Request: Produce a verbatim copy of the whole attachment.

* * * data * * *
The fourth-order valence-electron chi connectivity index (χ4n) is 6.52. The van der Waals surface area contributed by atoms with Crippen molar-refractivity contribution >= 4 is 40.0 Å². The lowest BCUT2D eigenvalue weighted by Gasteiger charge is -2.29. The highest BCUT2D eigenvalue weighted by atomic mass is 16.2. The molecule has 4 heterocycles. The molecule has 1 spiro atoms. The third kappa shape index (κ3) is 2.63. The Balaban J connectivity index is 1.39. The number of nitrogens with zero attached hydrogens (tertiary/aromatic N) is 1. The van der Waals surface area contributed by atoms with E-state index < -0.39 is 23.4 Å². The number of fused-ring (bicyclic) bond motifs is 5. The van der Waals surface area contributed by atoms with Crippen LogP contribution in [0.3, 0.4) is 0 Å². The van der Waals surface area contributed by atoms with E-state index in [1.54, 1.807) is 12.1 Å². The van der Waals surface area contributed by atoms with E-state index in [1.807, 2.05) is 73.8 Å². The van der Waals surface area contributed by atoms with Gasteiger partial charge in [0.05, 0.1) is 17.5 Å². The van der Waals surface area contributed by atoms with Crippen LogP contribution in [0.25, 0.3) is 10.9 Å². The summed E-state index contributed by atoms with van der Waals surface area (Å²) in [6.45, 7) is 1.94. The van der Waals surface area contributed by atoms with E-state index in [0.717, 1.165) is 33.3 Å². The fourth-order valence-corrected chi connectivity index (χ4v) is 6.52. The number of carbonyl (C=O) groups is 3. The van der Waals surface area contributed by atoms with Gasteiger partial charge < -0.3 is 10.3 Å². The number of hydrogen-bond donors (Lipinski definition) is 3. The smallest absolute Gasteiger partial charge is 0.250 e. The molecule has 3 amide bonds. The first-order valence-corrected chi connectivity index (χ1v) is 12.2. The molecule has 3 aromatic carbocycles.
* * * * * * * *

The fourth-order valence-electron chi connectivity index (χ4n) is 6.52. The van der Waals surface area contributed by atoms with Crippen molar-refractivity contribution >= 4 is 40.0 Å². The lowest BCUT2D eigenvalue weighted by Gasteiger charge is -2.29. The highest BCUT2D eigenvalue weighted by atomic mass is 16.2. The molecule has 4 heterocycles. The molecule has 1 spiro atoms. The third kappa shape index (κ3) is 2.63. The Balaban J connectivity index is 1.39. The number of nitrogens with zero attached hydrogens (tertiary/aromatic N) is 1. The van der Waals surface area contributed by atoms with E-state index < -0.39 is 23.4 Å². The number of fused-ring (bicyclic) bond motifs is 5. The van der Waals surface area contributed by atoms with Crippen LogP contribution in [0.3, 0.4) is 0 Å². The van der Waals surface area contributed by atoms with E-state index in [1.54, 1.807) is 12.1 Å². The van der Waals surface area contributed by atoms with E-state index in [1.807, 2.05) is 73.8 Å². The van der Waals surface area contributed by atoms with Gasteiger partial charge in [0.05, 0.1) is 17.5 Å². The van der Waals surface area contributed by atoms with Crippen LogP contribution in [0.25, 0.3) is 10.9 Å². The summed E-state index contributed by atoms with van der Waals surface area (Å²) in [6.45, 7) is 1.94. The van der Waals surface area contributed by atoms with E-state index in [0.717, 1.165) is 33.3 Å². The fourth-order valence-corrected chi connectivity index (χ4v) is 6.52. The number of carbonyl (C=O) groups is 3. The van der Waals surface area contributed by atoms with Gasteiger partial charge < -0.3 is 10.3 Å². The number of hydrogen-bond donors (Lipinski definition) is 3. The smallest absolute Gasteiger partial charge is 0.250 e. The molecule has 3 amide bonds. The first-order valence-corrected chi connectivity index (χ1v) is 12.2. The molecule has 3 aromatic carbocycles.